this.set('lastName',  nameParts[1]);

Finally, we return the value that we want to be cached as the fullName property’s value:

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return fullNameString;

This is the most surprising part so I’ll repeat it: whatever is returned from the setter is cached as the property’s value. One must be careful to return the right value.

And, that’s all there is to know about getters and setters in Ember.js. Or, at least on a surface level.

ur doin it wrong

The above structure for a getter+setter property is standard and is what the Ember.js documentation prescribes. But, it has a fatal flaw as the following example will demonstrate.

What if the firstName property is also a getter+setter? Let’s say, as a contrived example, that because of some new regulatory legislation we are not legally allowed to collect first names, only first initials. We might make our firstName property look like this:

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firstName: function(key, firstNameStr) {
  if (arguments.length === 1) { // get
    return this.get('_firstInitial') || '';
  } else { // set
    var firstInitial = firstNameStr[0];
    this.set('_firstInitial', firstInitial);
    return firstInitial;
  }
}.property('_firstInitial')

This property works like this:

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var user = User.create();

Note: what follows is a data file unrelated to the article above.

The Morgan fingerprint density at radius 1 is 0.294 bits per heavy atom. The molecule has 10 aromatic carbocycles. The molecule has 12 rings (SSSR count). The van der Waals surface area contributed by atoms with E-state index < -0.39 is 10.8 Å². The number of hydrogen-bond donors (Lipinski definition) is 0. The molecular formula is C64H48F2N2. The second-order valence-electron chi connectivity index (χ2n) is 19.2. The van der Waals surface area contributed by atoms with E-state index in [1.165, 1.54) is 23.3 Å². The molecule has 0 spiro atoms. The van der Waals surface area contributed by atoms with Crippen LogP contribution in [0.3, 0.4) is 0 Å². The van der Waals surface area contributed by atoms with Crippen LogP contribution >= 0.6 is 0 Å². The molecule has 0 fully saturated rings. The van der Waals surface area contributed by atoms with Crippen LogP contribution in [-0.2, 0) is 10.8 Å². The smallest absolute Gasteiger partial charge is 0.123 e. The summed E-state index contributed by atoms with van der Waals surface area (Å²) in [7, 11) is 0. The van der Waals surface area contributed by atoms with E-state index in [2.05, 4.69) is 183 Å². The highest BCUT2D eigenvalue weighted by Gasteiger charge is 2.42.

user.set('firstName', 'John');
user.get('firstName'); // => 'J'

Let’s look at how the fullName property behaves when we introduce this change.

This use case works fine:

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var user = User.create();
user.setProperties({
  firstName: 'John'
  lastName:  'Stamos'
});

user.get('fullName'); // => 'J Stamos'

This one… not so much:

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var user = User.create();
user.set('fullName', 'John Stamos');

user.get('firstName'); // => 'J'
user.get('lastName');  // => 'Stamos'

user.get('fullName');  // => 'John Stamos'

Uh oh. Did you catch it? The fullName property should be returning 'J Stamos', not 'John Stamos'. The problem is that the fullName property assumed how the firstName property would handle its input.

Instead, I advocate that each property mind its own business. fullName should allow firstName to handle its own input (and caching).

A better way

Here’s a version of the fullName property that keeps to itself and thus works correctly:

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fullName: function(key, fullNameString) {
  if (arguments.length > 1) { // set
    var nameParts = fullNameString.split(/\s+/);
    this.set('firstName', nameParts[0]);
    this.set('lastName',  nameParts[1]);
  }

  // get and set
  return this.get('firstName') + ' ' + this.get('lastName');
}.property('firstName', 'lastName')

When the property is called as a getter (i.e., with one argument), it works the same way it always had.

When the property is called setter, it sets the properties it needs to but doesn’t just return fullNameString like the previous version did. Instead, it allows the getter logic to run, which honors firstName’s and lastName’s decisions about how they should handle being set.

Not only is this version more correct, it is shorter and more DRY.

Conclusion

Getters and setters are an important part of data binding in Ember.js. Unfortunately, they can be confusing if you haven’t experimented a lot and read the source, which you shouldn’t have to do.

Ember.js is a young technology and presents a paradigm that’s new for most of us. If you have other insights, techniques, best practices, or critiques, I’d love to hear them.